John`s Law Review. This article will elaborate on the meaning of res ipsa loquitur, the defense of res ipsa, and how negligence plays a role in this legal doctrine. According to this res ipsa model, the plaintiff must meet three requirements before a jury can find that the defendant`s negligence caused the damage in question: Note: For res ipsa loquitur to apply, the accident in question must not be the result of a voluntary act or contribution of the plaintiff. The doctrine traditionally requires that a defendant have exclusive control over the cause of injury, but now it is often applied when multiple defendants control a common or sometimes successive defendant (such as by the manufacturer and retailer of a defective product). In addition to the control requirement, which is sometimes replaced, there is the requirement that the defendant assume both responsibility for the instrument and liability to the plaintiff. For res ipsa loquitur to succeed in an action for medical malpractice, the fact that the accident is an accident that does not normally occur without the exercise of due diligence must be generally known to the layman. The accident alone should provide reasonable evidence of negligence, for example when a foreign body is left in a surgical patient. The term comes from Latin and is literally translated as «the thing itself speaks», but the meaning is well conveyed in the more common translation «the thing speaks for itself». [1] The first known use of the term comes from Cicero in his pro Milone defense speech. [2] [3] The circumstances of the genesis of the theorem and its application by Cicero in Roman judicial proceedings have led to the question of whether it reflects the quality of res ipsa loquitur as a legal doctrine after 52 BC. A.D., some 1915 years before the English case of Byrne v Boadel, and whether Charles Edward Pollock was directly inspired by Cicero`s application of the maxim in writing his judgment in that case.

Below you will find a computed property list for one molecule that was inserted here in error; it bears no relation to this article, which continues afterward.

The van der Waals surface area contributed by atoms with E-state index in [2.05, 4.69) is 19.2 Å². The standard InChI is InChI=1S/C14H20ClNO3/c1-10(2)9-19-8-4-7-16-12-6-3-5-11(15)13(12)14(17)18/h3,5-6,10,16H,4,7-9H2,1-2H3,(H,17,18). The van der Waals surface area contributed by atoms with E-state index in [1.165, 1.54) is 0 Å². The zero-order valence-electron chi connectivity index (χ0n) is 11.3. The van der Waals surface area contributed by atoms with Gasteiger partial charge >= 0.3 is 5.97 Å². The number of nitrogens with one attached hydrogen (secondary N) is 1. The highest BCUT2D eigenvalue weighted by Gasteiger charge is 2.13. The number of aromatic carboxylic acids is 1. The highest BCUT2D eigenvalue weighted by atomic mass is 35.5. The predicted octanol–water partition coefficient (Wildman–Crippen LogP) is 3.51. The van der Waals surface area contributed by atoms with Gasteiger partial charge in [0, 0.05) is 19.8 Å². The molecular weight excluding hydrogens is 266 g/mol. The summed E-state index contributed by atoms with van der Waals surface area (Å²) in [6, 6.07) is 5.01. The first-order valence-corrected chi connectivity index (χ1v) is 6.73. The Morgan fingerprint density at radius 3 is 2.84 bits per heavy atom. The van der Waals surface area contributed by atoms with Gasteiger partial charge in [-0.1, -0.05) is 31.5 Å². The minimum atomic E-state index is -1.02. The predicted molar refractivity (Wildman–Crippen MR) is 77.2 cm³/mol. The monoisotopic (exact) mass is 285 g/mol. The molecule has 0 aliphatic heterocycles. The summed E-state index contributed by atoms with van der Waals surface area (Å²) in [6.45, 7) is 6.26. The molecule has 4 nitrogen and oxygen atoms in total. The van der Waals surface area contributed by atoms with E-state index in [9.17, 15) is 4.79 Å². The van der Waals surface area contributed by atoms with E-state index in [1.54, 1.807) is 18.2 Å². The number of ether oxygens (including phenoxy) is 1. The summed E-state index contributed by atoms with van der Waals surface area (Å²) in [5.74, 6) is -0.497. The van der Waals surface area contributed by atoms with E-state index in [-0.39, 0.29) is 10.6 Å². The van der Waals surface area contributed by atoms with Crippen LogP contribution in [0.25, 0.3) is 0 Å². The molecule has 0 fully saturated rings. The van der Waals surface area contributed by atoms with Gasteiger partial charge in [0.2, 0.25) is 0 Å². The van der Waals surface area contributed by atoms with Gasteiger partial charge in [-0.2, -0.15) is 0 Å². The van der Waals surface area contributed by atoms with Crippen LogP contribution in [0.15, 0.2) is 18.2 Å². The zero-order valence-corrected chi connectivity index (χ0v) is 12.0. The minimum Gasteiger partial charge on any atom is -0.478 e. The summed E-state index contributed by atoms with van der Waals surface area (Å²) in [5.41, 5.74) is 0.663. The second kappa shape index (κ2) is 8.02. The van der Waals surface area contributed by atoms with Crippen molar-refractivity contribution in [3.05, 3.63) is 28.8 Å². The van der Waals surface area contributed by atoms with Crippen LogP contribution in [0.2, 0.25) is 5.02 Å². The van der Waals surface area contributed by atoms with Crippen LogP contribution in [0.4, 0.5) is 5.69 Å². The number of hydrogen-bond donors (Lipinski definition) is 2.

[4] For an example of a dish using res ipsa loquitur, see Byrne v Boadle. Hong Kong is one of the common law jurisdictions that use the doctrine of res ipsa loquitur. The definition of res ipsa loquitur states that negligence can be presumed without proof. There could be no other explanation than negligence on the part of the defendant. In other words, although there is no direct evidence of negligence, the damage suffered by the victim can only be explained by negligence. (Rayz ip-sah loh-quit-her) n. Latin for «the thing speaks for itself», a legal doctrine according to which a person is considered negligent if he had exclusive control over what caused the injury, although there is no specific evidence of negligence, and without negligence the accident would not have occurred. Examples: a) A load of bricks on the roof of a building built by Highrise Construction Co. crashes and injures Paul Pedestrian underneath, and Highrise is responsible for the injury to Pedestrian even though no one saw the load fall. b) During anesthesia, Isabel Patient`s nerve in her arm is damaged, even though it was not part of the surgery, and she does not know which of a dozen doctors in the room caused the damage.

Under res ipsa loquitur, all persons involved in the operation are liable for negligence. Jurists often shorten doctrine to «res ips» and find it a practical shortcut for complex doctrine. «Res ipsa loquitur.» Legal Dictionary, Merriam-Webster, Retrieved 27 September 2022. Some lawyers prefer to avoid the term res ipsa loquitur (e.g., Hobhouse LJ in Radcliff v. Plymouth). [8] But other lawyers (and judges too) still find the expression appropriate (see, for example, the judgment of Justice Bokhary, Permanent Judge of the Supreme Court of Appeal of Hong Kong, in Sanfield Building Contractors Ltd v.